Activating BRAF mutations occur in about 3% of patients with lung adenocarcinoma. BRAF V600E mutations can respond to BRAF TKIs, such as vemurafenib and dabrafenib. The combination of dabrafenib with the MEK inhibitor trametinib showed an excellent ORR of 63% in a phase II study, and it has received FDA approval.32

Neurotrophic tyrosine receptor kinase (NTRK) fusions are reported in about 1% to 3% of NSCLCs. Larotrectinib is the first pan-TRK inhibitor currently in clinical development, with reportedly high ORRs across multiple tumor types harboring NTRK alterations including NSCLC, and tissue-agnostic approval is anticipated.33

RET gene fusions make up another NSCLC subset with reported response to the currently available RET inhibitors. A phase II trial of the RET inhibitor cabozantinib showed partial response in 28% of the patients.34 An international registry of patients with RET-rearranged tumors showed that multikinase inhibitors such as cabozantinib, vandetanib, and sunitinib had limited activity against these tumors.35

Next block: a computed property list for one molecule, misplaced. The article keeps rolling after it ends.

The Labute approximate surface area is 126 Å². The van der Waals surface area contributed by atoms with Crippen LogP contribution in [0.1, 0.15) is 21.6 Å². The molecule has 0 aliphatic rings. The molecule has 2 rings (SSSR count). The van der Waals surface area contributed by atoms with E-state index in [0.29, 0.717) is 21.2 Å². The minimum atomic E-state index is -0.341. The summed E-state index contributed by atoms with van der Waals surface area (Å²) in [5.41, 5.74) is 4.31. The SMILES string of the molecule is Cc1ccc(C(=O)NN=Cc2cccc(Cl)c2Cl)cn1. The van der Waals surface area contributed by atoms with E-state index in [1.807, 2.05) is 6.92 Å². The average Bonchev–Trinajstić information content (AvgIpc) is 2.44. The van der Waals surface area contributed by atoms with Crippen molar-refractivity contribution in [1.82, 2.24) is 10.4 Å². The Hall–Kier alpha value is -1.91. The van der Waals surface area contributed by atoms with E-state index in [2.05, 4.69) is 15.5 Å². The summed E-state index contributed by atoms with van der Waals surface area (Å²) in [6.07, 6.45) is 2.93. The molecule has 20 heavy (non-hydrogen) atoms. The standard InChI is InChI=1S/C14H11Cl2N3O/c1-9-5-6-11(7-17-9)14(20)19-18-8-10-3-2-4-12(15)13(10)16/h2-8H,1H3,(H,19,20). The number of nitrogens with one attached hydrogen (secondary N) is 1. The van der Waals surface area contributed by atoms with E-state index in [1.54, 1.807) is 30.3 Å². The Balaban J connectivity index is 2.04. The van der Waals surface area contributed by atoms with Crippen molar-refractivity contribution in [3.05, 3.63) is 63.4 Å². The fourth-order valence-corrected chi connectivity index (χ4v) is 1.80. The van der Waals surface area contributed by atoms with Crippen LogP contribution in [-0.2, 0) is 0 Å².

HER2 (ErbB2) mutations or amplifications are seen in 1% to 2% of lung adenocarcinomas. At present, the role of targeted therapies is under investigation, with case series demonstrating activity for chemotherapy/ trastuzumab combinations, but not providing clarity as to targeting of ErbB2.

A recent study reported some benefit for the use of T-DM1 for these patients, with higher responsiveness with higher amplification.36 HER2 mutations, such as recurrent insertions of exon 20 (YVMA) and extracellular point mutations (eg, S310F), differ from HER2 amplification. Novel EGFR/ErbB2 inhibitors are in development that promise targeting of this patient subset.37

Currently, genomic testing for EGFR/ALK/ROS is recommended for all patients with advanced, nonsquamous NSCLC, regardless of clinical characteristics. The National Comprehensive Cancer Network (NCCN) additionally recommends testing for BRAF,  ErbB2  (HER2),  MET, and RET